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Losing the race before it's begun

hare_turtleIf the Race to the Top is to have an influence on making sure schools get better, someone has got to figure out how districts can be held accountable directly for their behavior when it comes to reform. Nowhere is this more clear than in South Carolina’s Richland School District – an area where the school board seems to relish opportunities to strike down innovative and independent charter schools.

The Hope Charter Academy saw its charter unanimously rejected by a hostile school board that uses any excuses it can to reject quality school applications.

Founded by a group of long time African-American activists and developed over an 18-month period, the Hope Academy proposal was initially given a temporary green light and thus signed up more than 250 interested parents. However, a hostile school board rejected its pleas despite four hours of convincing public testimony.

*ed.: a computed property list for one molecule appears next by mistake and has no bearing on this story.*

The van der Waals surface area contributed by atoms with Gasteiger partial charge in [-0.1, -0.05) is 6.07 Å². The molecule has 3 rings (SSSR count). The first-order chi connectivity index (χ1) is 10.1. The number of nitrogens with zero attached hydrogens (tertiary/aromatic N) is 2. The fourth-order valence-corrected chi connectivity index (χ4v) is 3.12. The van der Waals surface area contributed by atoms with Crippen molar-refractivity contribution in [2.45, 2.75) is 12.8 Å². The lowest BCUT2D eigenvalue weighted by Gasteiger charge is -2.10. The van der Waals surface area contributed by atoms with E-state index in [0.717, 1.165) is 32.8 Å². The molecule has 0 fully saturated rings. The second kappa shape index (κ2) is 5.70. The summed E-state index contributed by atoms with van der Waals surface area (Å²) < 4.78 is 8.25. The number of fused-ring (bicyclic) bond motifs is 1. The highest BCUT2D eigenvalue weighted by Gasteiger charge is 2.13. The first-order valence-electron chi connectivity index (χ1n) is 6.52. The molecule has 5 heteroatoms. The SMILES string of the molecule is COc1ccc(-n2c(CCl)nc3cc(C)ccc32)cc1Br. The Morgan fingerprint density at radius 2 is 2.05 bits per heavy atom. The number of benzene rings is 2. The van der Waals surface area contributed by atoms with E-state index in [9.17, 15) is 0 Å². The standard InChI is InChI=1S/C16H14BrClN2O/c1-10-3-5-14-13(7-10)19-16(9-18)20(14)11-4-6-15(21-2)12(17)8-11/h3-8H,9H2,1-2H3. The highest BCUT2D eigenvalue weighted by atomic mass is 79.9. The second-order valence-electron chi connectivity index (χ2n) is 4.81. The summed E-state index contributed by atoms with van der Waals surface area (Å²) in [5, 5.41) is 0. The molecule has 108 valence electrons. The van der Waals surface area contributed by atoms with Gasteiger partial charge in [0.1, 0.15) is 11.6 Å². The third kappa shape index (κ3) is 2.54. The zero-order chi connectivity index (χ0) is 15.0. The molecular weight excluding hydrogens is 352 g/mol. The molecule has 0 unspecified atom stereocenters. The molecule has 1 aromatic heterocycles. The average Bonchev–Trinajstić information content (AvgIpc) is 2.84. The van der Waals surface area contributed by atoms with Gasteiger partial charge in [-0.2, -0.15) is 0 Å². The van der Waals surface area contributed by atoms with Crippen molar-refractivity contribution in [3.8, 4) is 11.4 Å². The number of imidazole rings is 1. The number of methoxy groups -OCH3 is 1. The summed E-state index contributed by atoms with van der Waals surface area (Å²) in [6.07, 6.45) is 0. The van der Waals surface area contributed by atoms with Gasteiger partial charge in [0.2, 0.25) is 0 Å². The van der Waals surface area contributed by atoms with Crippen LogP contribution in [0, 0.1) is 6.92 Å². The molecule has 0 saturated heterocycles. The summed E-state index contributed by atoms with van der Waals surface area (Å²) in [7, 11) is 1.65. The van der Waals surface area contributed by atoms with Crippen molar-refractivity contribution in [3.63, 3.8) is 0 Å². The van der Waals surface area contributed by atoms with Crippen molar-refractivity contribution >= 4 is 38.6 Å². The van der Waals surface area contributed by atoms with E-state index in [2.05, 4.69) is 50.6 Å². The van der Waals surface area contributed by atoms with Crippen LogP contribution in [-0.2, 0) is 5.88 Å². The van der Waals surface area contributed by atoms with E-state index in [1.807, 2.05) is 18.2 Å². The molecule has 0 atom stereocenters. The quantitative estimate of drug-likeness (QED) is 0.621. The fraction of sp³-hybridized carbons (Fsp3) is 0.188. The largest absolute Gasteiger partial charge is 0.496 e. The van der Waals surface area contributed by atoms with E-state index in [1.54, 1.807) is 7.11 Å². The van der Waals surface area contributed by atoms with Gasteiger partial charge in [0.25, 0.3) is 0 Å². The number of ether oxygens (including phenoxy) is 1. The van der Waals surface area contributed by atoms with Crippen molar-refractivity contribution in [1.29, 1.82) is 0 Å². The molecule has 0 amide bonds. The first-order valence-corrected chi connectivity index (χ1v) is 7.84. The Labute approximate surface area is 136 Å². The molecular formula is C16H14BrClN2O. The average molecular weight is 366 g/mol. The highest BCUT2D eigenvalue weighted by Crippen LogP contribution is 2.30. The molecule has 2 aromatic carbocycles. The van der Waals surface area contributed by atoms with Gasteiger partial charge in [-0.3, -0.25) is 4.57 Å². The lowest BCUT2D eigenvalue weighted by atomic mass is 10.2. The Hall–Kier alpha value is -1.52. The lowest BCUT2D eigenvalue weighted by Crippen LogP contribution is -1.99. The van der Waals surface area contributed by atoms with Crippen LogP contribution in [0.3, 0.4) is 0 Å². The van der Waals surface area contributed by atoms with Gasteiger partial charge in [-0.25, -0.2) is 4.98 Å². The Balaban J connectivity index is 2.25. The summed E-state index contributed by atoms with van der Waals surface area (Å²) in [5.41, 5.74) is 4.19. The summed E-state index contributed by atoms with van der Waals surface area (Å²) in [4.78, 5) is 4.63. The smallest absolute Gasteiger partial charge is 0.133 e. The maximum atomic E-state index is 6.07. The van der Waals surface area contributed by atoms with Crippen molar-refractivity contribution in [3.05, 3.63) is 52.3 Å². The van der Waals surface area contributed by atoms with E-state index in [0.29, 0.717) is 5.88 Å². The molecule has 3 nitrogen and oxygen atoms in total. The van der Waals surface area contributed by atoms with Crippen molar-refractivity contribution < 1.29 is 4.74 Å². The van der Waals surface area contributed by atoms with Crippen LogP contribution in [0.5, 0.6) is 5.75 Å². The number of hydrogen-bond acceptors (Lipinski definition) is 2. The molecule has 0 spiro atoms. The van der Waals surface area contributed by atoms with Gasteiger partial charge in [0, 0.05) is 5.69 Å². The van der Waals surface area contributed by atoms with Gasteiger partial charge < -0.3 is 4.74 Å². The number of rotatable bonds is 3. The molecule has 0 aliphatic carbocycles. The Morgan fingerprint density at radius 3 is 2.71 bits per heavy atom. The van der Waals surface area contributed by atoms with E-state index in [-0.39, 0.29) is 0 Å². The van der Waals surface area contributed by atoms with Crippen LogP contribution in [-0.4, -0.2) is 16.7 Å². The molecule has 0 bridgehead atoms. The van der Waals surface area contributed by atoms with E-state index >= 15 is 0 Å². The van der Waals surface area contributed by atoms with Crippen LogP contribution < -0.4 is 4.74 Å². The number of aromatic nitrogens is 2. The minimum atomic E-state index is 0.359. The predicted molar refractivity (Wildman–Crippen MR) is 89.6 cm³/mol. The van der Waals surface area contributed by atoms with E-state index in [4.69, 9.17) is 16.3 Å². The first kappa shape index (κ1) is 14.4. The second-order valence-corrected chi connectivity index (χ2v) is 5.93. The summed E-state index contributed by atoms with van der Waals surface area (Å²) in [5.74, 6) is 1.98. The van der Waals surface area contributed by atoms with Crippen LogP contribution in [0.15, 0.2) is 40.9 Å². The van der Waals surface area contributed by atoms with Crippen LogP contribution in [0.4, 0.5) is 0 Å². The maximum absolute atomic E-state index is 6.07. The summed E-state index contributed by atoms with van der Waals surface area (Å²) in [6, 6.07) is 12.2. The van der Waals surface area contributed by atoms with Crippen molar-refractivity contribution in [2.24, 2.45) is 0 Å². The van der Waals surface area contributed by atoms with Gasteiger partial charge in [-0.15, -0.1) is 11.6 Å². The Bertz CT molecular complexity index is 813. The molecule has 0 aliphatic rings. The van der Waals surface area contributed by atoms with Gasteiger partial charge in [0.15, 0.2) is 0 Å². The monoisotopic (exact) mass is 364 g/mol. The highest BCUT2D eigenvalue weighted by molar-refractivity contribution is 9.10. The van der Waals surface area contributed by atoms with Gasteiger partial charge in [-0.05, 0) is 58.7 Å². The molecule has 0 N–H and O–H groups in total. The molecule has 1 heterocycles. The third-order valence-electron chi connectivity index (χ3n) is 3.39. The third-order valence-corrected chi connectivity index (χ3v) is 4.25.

While some feel criticism of Race to the Top fever is premature, we use this example (only one of scores across the country) to illustrate why public policy at the federal level takes not just time, but real understanding and action of state influencers, to have any effect. South Carolina districts are the only authorizers that can (if they want to) fully fund charters. The one real alternative created – with support from the local charter association – only provides $3,400 – the state per pupil amount – for each student that enrolls in state charter district authorized schools.

Perhaps racing to the top is, in theory, a good idea. It won’t work, however, unless it transcends state and local politics and business as usual.

Interesting that Hope Academy is pretty darn near the school district the President cited in his (almost) State of the Union

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